Lenovo has rolled out a pair of new Windows 10 machines -- the slender Yoga 900 and the tabletop-friendly Yoga 900 Home -- that boast a number of eye-catching features. But ignore the 6th-generation Intel chips that power both machines, the Yoga 900's 8 hours of battery life or the refined hinge design on the convertible laptop -- Lenovo's true secret weapon may be the way that it's tapping into Cortana to help you find things faster.
The feature is called Cortana with ReachIt, and it's been developed jointly by Lenovo and Microsoft. First unveiled at Lenovo Tech World earlier this year, the feature taps into Windows 10's Cortana personal assistant to help track down files, photos and other pieces of content you have stored across multiple devices and cloud services.
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You can do searches by voice -- as you would expect, given the Cortana tie-in -- as well as by typing in natural-language search phrases. You can search on any Lenovo PC running Windows 10 with ReachIt installed.
Lenovo showed off ReachIt's capabilities at the Oct. 19 unveiling of the Yoga 900 laptop, with Microsoft corporate vice president Joe Belfiore demonstrating how he could ask Cortana to find photos he had shown to a specific person at a specific location. Location-based searches can be pretty specific: In a demonstration after the Yoga 900 launch, Lenovo's Jon Heim showed me a search for photos taken in Washington D.C., as well as photos shot specifically at the National Zoo.
Cortana with ReachIt does more than track down photos, though with people shooting and storing more photos than ever before, tracking down digital images is obviously a big part of the feature's appeal. Heim, who's the director of product management for Lenovo's contextual computing group, also demonstrated searches for spreadsheets and email.
ReachIt will be able to pull up these kinds of things because it has ties into a number of different-cloud based services. When the public beta for Cortana with ReachIt arrives by year's end, it will be able to search storage services including Google Drive, Microsoft OneDrive, Dropbox and Box. You'll also be able to search Gmail and Exchange email clients, as well as Google and Exchange calendars.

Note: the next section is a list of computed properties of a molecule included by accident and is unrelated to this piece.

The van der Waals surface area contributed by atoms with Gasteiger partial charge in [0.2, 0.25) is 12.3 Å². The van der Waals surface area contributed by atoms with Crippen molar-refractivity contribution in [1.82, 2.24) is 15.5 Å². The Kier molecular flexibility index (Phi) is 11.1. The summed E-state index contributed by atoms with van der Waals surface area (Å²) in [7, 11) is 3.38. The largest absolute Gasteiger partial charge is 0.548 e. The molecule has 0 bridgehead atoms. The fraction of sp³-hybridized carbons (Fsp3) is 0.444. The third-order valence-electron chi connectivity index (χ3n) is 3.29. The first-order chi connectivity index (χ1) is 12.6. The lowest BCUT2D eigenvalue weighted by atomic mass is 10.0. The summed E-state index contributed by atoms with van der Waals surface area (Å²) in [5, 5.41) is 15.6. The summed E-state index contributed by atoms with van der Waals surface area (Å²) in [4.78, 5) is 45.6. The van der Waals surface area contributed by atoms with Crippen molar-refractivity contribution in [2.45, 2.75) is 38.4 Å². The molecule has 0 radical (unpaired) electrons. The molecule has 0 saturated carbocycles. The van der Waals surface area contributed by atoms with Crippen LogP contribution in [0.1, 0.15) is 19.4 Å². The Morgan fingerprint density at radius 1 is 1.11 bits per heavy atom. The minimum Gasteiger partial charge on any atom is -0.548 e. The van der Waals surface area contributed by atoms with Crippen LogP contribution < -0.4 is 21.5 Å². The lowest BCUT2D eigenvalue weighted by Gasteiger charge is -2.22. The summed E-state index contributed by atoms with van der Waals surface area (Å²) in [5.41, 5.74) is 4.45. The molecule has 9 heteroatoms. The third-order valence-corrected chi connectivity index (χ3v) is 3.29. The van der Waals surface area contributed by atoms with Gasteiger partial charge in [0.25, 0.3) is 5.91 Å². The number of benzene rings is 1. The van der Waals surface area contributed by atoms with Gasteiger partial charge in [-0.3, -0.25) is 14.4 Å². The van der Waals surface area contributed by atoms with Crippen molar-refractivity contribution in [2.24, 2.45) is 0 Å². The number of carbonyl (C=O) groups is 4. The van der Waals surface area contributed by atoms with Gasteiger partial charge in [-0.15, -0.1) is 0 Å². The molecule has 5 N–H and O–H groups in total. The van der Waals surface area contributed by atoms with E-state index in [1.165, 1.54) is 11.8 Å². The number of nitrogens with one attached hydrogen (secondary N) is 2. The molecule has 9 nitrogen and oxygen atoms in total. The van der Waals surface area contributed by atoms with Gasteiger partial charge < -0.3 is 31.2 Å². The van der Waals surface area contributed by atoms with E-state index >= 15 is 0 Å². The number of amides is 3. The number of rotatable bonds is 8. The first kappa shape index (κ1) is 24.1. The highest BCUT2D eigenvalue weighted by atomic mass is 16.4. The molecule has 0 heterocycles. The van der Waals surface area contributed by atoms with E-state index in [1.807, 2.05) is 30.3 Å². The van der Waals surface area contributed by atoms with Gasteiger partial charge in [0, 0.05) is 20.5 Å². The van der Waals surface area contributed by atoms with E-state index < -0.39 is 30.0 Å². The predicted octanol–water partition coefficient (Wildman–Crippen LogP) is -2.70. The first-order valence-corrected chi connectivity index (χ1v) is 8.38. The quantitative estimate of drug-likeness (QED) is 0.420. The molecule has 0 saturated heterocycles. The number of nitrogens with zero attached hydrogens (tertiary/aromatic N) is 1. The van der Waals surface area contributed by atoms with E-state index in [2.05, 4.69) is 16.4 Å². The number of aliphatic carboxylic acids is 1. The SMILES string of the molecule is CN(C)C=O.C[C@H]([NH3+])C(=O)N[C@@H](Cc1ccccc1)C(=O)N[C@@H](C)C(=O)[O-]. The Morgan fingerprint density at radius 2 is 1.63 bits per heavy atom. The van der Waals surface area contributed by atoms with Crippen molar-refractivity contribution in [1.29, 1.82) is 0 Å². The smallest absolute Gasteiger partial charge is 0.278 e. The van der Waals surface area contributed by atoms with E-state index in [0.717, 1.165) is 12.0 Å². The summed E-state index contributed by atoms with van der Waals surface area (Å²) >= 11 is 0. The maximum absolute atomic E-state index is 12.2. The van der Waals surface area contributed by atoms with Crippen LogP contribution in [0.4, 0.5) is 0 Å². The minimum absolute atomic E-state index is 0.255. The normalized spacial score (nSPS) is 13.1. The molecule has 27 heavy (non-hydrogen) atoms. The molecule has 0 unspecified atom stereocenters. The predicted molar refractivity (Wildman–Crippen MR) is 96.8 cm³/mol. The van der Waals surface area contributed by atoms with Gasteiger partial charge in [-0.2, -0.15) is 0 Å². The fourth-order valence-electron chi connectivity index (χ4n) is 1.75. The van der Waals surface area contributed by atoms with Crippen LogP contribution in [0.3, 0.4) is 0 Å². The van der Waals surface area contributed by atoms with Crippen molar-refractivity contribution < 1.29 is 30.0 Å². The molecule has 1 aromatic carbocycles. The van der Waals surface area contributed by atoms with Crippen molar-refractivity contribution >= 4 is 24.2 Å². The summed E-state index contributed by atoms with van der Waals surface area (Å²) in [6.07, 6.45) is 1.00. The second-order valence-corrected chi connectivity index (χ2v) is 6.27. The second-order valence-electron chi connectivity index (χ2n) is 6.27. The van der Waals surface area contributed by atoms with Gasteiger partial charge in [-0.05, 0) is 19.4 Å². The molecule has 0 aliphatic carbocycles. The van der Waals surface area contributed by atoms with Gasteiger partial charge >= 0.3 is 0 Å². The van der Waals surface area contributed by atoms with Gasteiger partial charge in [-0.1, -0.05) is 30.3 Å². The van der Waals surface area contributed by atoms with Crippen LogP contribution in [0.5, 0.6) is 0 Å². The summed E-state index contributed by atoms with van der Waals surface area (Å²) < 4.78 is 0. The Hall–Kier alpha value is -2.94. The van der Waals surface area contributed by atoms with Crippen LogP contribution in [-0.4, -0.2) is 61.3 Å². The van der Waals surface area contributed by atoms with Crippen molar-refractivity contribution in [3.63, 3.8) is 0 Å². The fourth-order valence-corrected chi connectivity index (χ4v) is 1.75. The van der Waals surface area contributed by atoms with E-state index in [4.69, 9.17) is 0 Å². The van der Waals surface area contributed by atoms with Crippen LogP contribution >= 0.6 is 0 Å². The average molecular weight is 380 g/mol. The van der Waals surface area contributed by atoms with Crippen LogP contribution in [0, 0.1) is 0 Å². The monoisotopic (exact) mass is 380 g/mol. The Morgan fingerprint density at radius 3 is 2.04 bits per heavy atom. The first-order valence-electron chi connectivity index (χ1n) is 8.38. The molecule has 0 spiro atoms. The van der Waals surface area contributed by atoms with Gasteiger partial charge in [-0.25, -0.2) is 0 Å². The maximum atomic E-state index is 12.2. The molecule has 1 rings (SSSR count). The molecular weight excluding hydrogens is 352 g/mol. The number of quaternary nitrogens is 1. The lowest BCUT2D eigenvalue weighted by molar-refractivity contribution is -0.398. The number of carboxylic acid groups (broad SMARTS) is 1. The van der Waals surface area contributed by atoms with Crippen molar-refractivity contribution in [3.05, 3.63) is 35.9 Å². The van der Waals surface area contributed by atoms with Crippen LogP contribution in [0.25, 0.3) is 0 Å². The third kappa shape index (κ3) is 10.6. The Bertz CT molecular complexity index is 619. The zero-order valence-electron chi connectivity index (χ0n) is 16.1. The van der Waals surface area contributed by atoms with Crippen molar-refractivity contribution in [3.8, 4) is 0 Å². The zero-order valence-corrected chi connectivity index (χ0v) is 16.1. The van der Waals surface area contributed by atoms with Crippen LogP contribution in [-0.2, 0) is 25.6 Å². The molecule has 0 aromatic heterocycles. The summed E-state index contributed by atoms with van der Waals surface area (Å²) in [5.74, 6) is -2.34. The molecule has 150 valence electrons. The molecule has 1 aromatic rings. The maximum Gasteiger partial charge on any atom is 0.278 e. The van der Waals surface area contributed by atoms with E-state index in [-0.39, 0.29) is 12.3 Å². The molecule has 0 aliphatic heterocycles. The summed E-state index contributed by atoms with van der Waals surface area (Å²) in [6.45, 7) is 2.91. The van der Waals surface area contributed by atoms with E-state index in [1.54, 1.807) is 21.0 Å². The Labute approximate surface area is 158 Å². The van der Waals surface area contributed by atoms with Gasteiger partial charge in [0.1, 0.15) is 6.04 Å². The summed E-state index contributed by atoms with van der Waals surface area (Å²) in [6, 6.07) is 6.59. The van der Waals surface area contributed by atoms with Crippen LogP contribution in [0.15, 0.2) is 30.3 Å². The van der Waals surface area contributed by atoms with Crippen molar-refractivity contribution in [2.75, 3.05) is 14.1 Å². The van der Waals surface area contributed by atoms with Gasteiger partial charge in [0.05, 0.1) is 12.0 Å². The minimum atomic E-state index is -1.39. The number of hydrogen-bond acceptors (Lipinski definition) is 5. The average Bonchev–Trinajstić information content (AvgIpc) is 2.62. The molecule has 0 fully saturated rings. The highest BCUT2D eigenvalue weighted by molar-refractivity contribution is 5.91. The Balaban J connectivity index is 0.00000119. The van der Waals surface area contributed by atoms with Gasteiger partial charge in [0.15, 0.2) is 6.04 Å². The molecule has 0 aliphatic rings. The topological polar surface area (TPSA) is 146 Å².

That calendar tie-in allows ReachIt to perform some of its more interesting tricks. By seeing who attended that meeting you were at last week, you can ask Cortana to show you that spreadsheet you shared with Mark and Anna on Thursday. If your calendar entries include locations, that's another bit of data that ReachIt can use to track down whatever it is you're looking for.
Lenovo's implementation doesn't require you to tag or assign names to files to help with your searches. Heim showed me how he could pull up files he had been working on while waiting to pick up his daughters at gymnastics class, solely by naming the location and the date.
Some of that sounds similar to the search features Apple recently added to OS X in the El Capitan update. Macs running that version of OS X can conduct natural-language searches such as "Unread emails from Mike" or "Photos from September." But those Spotlight searches are strictly typed affairs -- OS X hasn't enabled Apple's voice-enable Siri assistant to conduct them.
Lenovo's take on search would seem to have a leg up anyway, since Cortana with ReachIt looks at multiple devices and services. If nothing else, though, these approaches to simplify the search process show that hardware makers see improve search as a way of differentiating their laptops.
The version of Cortana with ReachIt on display this week was an alpha version. Look for a beta to arrive before the end of the year. Lenovo is taking sign-ups for the beta at its website.
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